By Chris Lang
This week’s REDD notes. Follow @reddmonitor on Twitter for more links to news about forests, the climate crisis, natural climate solutions, the oil industry, greenwash, carbon offsetting, etc.
This week, the Financial Times runs an editorial promoting a global carbon offset market. It starts with some of the problems with carbon offsets: “Environmentalists have often scoffed at carbon offset schemes.” And then it dismisses all the problems by telling us that Mark Carney, the UN special envoy for climate and former governor of the Bank of England, says that “a voluntary carbon offset market was ‘an imperative’ if the world is to achieve net zero carbon emissions”.
Instead, the Financial Times tells us we need “stringent common standards and governance mechanisms, as well as more sophisticated market infrastructure”. Carney’s Taskforce on Scaling Voluntary Carbon Markets sets out “minimum quality standards for the offset product”, and states that emission reductions will be real, additional, based on realistic and credible baselines, permanent, and free of leakage.
But as Mark Trexler (one of the first people to jump on the carbon offsetting bandwagon in the late 1980s) notes, “There is no discussion at all in the document, however, of how to make this happen given all of the complexities and tradeoffs involved.”
Of course, the Financial Times doesn’t explain that the reason carbon markets exist is to allow the fossil fuel industry to continue polluting for as long as possible. It’s time to scrap carbon markets.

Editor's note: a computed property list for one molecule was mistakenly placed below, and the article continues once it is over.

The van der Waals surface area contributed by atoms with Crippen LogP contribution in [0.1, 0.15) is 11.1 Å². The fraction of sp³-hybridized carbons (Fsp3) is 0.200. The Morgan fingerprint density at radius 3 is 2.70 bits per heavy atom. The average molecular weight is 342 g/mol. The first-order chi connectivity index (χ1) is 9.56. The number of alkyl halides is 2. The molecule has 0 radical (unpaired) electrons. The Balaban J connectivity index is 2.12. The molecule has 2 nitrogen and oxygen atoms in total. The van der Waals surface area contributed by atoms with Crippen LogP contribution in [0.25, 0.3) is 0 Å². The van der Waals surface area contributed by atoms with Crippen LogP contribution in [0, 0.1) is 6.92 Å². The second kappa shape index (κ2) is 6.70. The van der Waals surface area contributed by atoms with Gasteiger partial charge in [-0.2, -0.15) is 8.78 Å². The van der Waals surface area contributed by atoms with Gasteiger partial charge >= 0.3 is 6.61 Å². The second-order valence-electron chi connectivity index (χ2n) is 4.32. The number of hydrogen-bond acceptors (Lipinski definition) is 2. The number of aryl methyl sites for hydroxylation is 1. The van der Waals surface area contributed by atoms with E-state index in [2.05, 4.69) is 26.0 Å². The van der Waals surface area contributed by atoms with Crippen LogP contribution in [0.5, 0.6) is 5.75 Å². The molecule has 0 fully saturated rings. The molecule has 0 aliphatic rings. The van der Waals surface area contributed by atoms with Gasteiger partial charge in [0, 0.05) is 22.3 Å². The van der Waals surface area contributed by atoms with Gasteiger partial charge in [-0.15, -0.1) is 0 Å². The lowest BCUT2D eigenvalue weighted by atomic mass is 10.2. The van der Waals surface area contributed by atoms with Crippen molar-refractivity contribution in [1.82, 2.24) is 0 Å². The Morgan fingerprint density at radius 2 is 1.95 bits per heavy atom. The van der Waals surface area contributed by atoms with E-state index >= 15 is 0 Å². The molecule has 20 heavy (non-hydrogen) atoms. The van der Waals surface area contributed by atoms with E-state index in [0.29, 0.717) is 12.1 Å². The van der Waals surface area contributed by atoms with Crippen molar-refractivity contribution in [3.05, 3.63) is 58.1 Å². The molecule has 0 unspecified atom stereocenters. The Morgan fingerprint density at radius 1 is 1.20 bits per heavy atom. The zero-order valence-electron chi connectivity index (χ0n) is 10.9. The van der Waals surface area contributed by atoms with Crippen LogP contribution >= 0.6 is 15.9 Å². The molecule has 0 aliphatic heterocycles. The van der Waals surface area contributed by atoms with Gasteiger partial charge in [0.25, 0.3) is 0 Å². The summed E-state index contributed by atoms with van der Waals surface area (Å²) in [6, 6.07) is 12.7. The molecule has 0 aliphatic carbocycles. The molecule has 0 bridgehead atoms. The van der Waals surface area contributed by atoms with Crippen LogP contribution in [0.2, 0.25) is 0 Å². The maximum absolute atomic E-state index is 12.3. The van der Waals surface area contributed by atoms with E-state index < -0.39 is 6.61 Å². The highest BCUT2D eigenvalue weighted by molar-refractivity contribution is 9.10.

“Let’s face facts. The state of our planet is broken. Humanity is waging war on nature. This is suicidal. Nature always strikes back and is doing so with gathering force and fury. Biodiversity is collapsing, deserts are spreading, oceans are choking with plastic waste. In 30 years there will be more plastic in the ocean than fish.
“The central objective of the United Nations for 2021 is to build a truly global coalition for carbon neutrality. Every country, city, financial institution, and company should adopt plans for transitions to net zero emissions by 2050 and take decisive action now to put themselves on the right path, which means cutting global emissions by 45% by 2030 compared with 2010 levels.
The Guardian reports that Guterres “put inequality firmly at the heart of the problem, warning that the poorest and most vulnerable – even in rich countries – were facing the brunt of the attack.”
But “humanity” is not waging war on nature. The world’s richest are waging a war on nature. The richest 10% produce half of global carbon emissions. Just 100 companies are responsible for 71% of greenhouse gas emissions since 1988. And targets of “net zero” by 2050 are meaningless in the face of the climate crisis.
Reuters reports that official government data shows that deforestation in Brazil’s Amazon reached a 12-year high in 2020. The figures come from PRODES (Projeto de Monitoramento do Desmatamento na Amazônia Legal por Satélite).
Deforestation increased by 9.5% compared to 2019, reaching an area of 11,088 square kilometres. In 2018, the year before Bolsonaro became President, 7,536 square kilometres of forest was destroyed in Brazil’s Amazon.
The Brazilian non-governmental organization Climate Observatory says in a statement,
“The PRODES figures show that Bolsonaro’s plan worked. They reflect the result of a successful initiative to annihilate the capacity of the Brazilian State and the inspection bodies to take care of our forests and fight crime in the Amazon.”
Meanwhile Al Jazeera reports that Brazil’s Environment Minister Ricardo Salles is pitching the rainforest as an opportunity for investment in meetings with international fund managers.
“We have to attract private capital to the Amazon,” Salles told Al Jazeera in an interview last month in his office in Brasilia. “This is my approach in all of the meetings that I have in Europe and the U.S.”